I also changed out the OEM PS13 master cylinder to a PS12 (Brembo p/n 10.8505.20, OPP Racing again; Brembo makes an 11mm, but it has a remote reservoir) for more everything; I found the 13 to be slow, weak, and inconsistent (OEM PS13 ratio 4:1, PS12 4.7:1). I used the same carbon-ceramic friction material as the front, which responded well to the increased pressure. It was a pain to bleed as the hose goes up and then down, but it got done (love that Motion Pro brake bleeder, and the Brembo no-leak nipples too). The old MC's rubber boot had to be moved over to the new MC as the new center hole was too small.

1247_1024x1024@2x.jpg

Motion Pro bleeder:
31Wwotlet-L._AC_.jpg
 

TCMB371

The Silent Assassin
Forum's Sponsor
Location
Temecula, CA
Whats the position of your rear brake pedal with the cam like that? I stand a lot (you can stand way more on electric bikes vs gas) and find that i prefer the rear pedal slightly higher than level with the Tusk footpegs. I usually ride on the balls of my feet and having the pedal higher makes quick dabs of the brake easy while standing. It's great for standing and braking (like you should be doing) as it doesn't require much ankle flex and lets you stay further back on the bike.

The return spring on the rear master cylinder is an absolute must on these bikes. Stock is way too easy to press which makes it too much like a light switch. I've recently been experimenting with doubling up the return spring for even more resistance. I'm back on the 1 spring setup now and i'm torn between the two. Might try to find a resistance level of 1.5 springs.

I run EBC Double H pads in the front and they are amazing. I've tried a few others like cheap Neutrons sintered metal pads, mid grade sintered pads, etc. Nothing has worked quite as well as the EBC's.

In the rear I never have issues locking up the rear brake and it doesn't fade either so i just run cheaper pads in the rear. Tusk Sintered Metal pads are fine in the rear.
 

rayivers

Well-known member
Location
CT, USA
The rear edge (highest point) of my pedal tip is even with the top of the lower frame tube. I'm 5'11" with unusually long legs, and my riding position on a stock bike is normally the basic 'jockey crouch', with feet aimed near the F tire contact patch. Since I can't really point them down much more, I need the brake to fully activate with minimal motion. With the way it's adjusted now, I can't feel the springs much at all, just a small amount of 'hydraulic squash' in the MC.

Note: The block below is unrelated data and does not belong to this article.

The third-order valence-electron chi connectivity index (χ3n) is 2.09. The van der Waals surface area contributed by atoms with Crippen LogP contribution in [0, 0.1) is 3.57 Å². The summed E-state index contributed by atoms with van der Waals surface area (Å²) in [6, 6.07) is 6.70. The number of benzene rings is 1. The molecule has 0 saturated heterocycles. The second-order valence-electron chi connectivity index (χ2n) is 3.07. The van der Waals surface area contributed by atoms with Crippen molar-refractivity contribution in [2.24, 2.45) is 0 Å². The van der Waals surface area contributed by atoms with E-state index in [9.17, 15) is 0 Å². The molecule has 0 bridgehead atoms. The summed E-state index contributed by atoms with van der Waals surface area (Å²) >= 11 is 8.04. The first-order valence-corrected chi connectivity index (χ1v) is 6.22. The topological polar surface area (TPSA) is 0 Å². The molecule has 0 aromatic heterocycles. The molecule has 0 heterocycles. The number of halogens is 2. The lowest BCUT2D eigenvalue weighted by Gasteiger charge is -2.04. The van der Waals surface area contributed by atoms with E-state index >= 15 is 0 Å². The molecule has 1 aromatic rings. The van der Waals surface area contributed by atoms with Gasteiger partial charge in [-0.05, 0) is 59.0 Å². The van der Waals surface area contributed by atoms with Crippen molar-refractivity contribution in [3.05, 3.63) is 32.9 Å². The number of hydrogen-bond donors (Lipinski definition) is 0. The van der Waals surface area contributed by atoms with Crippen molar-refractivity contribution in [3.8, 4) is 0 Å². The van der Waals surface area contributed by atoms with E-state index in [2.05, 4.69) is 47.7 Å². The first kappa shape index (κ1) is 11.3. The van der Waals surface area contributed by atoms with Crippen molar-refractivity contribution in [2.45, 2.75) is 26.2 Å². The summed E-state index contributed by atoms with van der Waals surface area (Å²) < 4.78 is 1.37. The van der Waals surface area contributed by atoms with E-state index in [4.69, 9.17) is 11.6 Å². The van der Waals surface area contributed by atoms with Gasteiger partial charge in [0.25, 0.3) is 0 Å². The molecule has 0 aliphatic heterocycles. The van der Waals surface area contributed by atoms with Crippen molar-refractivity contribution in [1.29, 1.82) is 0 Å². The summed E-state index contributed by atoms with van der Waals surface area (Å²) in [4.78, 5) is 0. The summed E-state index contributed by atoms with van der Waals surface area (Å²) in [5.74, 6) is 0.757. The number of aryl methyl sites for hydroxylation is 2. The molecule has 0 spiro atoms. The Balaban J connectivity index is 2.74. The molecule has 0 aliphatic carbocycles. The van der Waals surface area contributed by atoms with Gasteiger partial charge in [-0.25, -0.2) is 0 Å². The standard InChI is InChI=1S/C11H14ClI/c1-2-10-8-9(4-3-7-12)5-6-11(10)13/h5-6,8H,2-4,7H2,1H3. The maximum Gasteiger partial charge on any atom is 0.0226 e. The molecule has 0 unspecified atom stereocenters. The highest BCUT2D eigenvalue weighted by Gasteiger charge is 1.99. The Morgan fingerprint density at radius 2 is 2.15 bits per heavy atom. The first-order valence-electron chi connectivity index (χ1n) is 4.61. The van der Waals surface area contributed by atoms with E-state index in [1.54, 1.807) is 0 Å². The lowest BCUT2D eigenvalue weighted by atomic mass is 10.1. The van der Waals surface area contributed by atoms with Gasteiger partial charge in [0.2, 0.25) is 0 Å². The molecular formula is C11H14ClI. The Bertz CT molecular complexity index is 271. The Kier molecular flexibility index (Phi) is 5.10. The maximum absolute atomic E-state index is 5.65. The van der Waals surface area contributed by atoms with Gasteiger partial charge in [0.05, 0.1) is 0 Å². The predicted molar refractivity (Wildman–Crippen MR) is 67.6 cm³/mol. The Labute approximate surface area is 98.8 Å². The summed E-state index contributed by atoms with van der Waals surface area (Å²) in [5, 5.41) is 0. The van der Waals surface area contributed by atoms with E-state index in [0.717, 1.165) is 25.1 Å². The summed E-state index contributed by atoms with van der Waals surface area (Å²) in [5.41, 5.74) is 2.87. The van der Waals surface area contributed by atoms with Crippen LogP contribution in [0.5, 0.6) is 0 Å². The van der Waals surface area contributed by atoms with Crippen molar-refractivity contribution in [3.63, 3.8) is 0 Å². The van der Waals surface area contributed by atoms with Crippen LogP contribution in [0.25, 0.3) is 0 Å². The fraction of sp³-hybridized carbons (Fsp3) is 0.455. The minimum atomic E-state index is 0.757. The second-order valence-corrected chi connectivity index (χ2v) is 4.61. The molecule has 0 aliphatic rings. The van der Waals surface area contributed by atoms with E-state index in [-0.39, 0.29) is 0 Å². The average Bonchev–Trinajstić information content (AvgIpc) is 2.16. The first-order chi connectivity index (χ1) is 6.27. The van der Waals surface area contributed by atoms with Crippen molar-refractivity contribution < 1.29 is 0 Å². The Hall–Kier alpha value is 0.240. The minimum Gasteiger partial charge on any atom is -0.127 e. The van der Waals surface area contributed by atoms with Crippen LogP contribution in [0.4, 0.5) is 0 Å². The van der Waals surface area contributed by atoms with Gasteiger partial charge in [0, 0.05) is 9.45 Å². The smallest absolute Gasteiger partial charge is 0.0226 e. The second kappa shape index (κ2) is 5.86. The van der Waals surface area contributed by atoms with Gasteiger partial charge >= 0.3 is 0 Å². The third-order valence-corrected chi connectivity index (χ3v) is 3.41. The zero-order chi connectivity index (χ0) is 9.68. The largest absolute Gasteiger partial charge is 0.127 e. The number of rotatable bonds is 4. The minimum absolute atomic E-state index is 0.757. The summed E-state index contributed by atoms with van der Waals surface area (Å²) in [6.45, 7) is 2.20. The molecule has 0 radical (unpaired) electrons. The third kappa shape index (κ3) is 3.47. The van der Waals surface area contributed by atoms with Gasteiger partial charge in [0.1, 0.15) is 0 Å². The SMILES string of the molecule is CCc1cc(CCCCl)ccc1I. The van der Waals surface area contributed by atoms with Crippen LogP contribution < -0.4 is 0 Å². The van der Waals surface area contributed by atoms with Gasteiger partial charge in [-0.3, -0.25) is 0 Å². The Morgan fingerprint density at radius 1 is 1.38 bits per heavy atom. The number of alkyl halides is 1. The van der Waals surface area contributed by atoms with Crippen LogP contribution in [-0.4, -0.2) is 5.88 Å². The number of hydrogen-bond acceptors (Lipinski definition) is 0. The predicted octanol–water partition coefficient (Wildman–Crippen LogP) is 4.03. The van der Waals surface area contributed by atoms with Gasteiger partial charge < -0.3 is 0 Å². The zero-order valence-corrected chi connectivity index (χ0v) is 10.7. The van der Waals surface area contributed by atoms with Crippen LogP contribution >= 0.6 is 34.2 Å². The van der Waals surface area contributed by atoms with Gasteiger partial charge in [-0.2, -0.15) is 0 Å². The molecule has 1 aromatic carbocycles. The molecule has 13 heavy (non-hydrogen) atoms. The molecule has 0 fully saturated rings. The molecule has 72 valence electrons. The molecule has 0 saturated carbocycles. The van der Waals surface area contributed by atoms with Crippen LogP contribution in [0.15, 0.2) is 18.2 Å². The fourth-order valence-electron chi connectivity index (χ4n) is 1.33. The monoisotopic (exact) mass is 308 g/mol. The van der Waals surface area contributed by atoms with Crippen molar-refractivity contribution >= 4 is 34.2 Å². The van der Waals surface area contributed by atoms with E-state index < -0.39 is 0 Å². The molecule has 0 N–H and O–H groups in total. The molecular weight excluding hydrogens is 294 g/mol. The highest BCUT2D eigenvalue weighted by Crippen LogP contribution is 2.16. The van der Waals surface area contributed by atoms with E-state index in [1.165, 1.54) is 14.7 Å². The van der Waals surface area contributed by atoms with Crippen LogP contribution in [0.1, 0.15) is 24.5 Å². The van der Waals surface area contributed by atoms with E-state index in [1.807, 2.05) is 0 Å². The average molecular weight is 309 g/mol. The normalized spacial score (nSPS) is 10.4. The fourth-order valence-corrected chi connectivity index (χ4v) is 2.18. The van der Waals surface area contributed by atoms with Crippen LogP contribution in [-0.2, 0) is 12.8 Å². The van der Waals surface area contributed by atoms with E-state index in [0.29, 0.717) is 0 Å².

I can ride on the balls of my feet while standing, but as soon as I sit down they slip off the leading edge of the pegs & slide down to the arch, so that's where they normally stay.

My stock pads were HH sintered (BRM11EHH) - they worked pretty well. I'm currently looking for a 320mm front rotor & adaptor.
 

rayivers

Well-known member
Location
CT, USA
Front Caliper Replacement (2 x 28mm pistons)

Instead of the big rotor, I went with big caliper pistons - wow, what a difference! I used a Brembo 22.7610.00 2x28mm caliper (KTM p/n 59013015101, used on the '09 250XC-F and many others). Apparently Andrew Short used this with a 10mm master cylinder during the 2015 SX season, when he was the king of holeshots. It bolted right up, but it's bigger and 270g heavier - no free lunch, I guess. (a 320 rotor would've been heavier too, though). I got my caliper NIB on eBay for $186 shipped ($290 list).

Brembo 28mm F Brake Caliper (eBay).jpg

Installation did not go well - the bigger cylinders hold a ton of air, my Motion Pro 8mm mini bleeder was the wrong size (this one needs a 10mm), and the copper crush gaskets leaked with 11 ft/lbs on the banjo fitting. I went with Honda 90545-300-000 aluminum ones + carefully-applied hard-setting Permatex, no leakage.

Even after successful bleeding the lever felt soft, so I figured the first test ride would last about 50 feet. Wrong! Regardless of the feel in the garage, on the street it was instant and potent, with a more linear response than the on/off 24mm caliper. This setup feels exactly the same with 1 finger as it did before with 2, which was just what I wanted - as long as I remembered just-one-finger, I was instantly comfortable with it despite the big power increase.

After a dozen or so hard brake checks, I noticed two things: 1) the rotor was too hot to touch, it wouldn't have been before (caliper was cool, though); and 2) the rotor surface & old pads were finally making 100% contact, despite extensive break-in. High pressure did in minutes what medium pressure couldn't in months. I like high pressure. :D